Dupuytrens contracture 1 1 0 Vibration syndromes 1 i 0 Tendon and tendon sheath lesions 1 1 1 Rheumatoid arthritis 1 1 2
Osteoarthritis of the interphalangea joints 1 1 3
Tumours in the hand 1 1 3 Infections in the hand 1 14 Inspection 115-123 Movements T 19-123 Vibration syndromes 123 Assessing hand circulation 1 23 Tendon injuries 123-124 Infections 124-125 Assessing hand function 1 25-1 26 Pathology 126-127
Note that the separation of conditions into those affecting the wrist and those affecting the hand has been done for convenience, and that in many cases examination of both regions is necessary.
dupuytren's contracture _
In this condition there is nodular thickening and a contracture of the palmar fascia. The palm of the hand is affected first, followed at a later stage by the fingers. The ring finger is most frequently involved, followed by the little and middle fingers. The index and even the thumb may be affected. In some cases there is corresponding thickening of the plantar fascia. The progressive flexion of the affected fingers interferes with the function of the hand and may be so severe that the fingernails dig into the palm. The condition mainly affects men over the age of 40. There is a definite genetic predisposition in 60-70% of cases, and in some cases there may be an association with epilepsy, diabetes or alcoholic cirrhosis. There is a distinct geographical distribution: it is rare in Africa, India and China. Below the age of 40, and in either sex, its onset may be precipitated by trauma. Under these circumstances it may pursue a particularly rapid course.
As far as treatment is concerned, a waiting policy may be pursued if the condition is confined to the palms. When the fingers are affected surgical treatment is usually advised, but this is complicated by a number of factors. If the fingers have been held in a flexed position for a long time, secondary changes in the interphalangeal joints may prevent finger extension even after the involved tissue has been removed. In the case of the little finger, amputation in these circumstances may be the best line of treatment. The digital nerve sheaths may blend with the fascia so that dissection is tedious and difficult; involvement of the skin may necessitate Z-plasties or other plastic procedures; and the patient's age and general health may be adverse factors. In most cases wide excision of the affected fascia is advised. When this is not possible, improvement in function, often lasting for some years, may follow simple division of the contracted fascia in the palm.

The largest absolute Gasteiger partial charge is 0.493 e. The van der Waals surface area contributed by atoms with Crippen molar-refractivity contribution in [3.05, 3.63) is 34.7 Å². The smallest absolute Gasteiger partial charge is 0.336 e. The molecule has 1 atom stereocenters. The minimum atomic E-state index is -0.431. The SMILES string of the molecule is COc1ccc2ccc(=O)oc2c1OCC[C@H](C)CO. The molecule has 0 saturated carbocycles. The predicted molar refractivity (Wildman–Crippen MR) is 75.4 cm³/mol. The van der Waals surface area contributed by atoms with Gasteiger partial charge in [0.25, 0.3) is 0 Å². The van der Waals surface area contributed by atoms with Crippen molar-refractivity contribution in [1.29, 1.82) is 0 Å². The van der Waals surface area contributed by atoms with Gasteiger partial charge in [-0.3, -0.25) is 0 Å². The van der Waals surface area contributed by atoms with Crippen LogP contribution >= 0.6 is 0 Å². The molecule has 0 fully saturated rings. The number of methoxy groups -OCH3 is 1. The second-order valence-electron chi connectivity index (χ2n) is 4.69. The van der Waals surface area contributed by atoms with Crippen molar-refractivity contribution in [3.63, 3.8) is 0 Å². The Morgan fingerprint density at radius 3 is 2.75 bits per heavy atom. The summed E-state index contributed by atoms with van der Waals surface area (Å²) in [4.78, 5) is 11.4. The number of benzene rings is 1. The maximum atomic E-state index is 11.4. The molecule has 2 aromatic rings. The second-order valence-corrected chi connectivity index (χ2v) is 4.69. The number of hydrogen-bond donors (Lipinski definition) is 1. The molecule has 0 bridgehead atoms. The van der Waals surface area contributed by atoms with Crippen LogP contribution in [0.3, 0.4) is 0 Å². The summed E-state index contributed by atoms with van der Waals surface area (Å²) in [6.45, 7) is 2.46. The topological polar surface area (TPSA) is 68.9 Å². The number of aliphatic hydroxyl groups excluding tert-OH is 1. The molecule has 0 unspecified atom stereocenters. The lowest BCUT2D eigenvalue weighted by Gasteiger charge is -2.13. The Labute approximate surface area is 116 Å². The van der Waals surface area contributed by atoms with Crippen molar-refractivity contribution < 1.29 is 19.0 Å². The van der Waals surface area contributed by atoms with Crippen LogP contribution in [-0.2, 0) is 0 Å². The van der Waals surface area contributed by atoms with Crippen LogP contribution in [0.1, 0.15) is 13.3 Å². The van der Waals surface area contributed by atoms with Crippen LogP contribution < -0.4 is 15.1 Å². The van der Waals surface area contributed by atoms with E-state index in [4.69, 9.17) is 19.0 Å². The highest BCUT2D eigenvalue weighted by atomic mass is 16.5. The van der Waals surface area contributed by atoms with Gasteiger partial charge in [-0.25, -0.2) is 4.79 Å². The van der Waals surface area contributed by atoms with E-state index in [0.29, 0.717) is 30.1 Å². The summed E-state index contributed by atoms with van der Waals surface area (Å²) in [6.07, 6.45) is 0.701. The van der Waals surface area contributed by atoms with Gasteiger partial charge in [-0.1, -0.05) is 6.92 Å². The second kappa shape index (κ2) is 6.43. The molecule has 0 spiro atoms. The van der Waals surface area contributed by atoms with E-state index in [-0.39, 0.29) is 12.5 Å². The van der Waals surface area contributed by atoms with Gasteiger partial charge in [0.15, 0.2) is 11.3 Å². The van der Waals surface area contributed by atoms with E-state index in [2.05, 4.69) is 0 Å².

Prolonged exposure to high-frequency vibration (such as may be experienced from the use of jack hammers or handheld buffing, riveting and caulking machines) may affect bone, nerves and blood vessels. Bone is rarely affected to a significant degree, but new bone formation and hairline fractures (which are slow to heal) are sometimes seen. Involvement of the peripheral nerves may lead to pain and paraesthesia, numbness, tremor, loss of fine touch sensation, proprioception and discrimination. There may be muscle denervation and weakness involving especially the small muscles of the hand. In the case of the peripheral blood vessels there is disturbance of their autonomic control, and the arterioles of the hand become hypersensitive to cold and vibration. In the typical case there are attacks in which one or more fingers turn white on exposure to cold ('episodic blanching'), with reactive hyperaemia on warming; and there is usually associated discomfort and clumsiness of the hand during attacks. As the condition progresses more fingers become involved, incidents occur both in summer and in winter, and hand function becomes permanently disturbed. The hand becomes weak and clumsy, and with impaired sensation and proprioception the patient has difficulty in dressing (e.g. doing up buttons and shoelaces), handling small objects (e.g. coins, nuts and screws), and carrying out many other tasks (e.g. tying fishing hooks). The differential diagnosis includes Raynaud's disease, cervical rib and the costoclavicular syndrome, cervical spondylosis, and sensitivity to p-blockers.
There are a number of classifications of the stages of the condition, and the long-established Taylor-Pelmear scale is still widely used (Table 7.1). Well established cases are recognized as one of the prescribed diseases under the Social Security Act, and the qualifying criteria are clearly stated. (The condition must occur throughout the year, involve at least three fingers of one hand (with the middle and/or proximal phalanges being affected), and be due to exposure to vibrating tools.) No treatment is effective, but deterioration may be slowed or prevented by avoiding further exposure to vibration.
Condition of digits
Work and social interference
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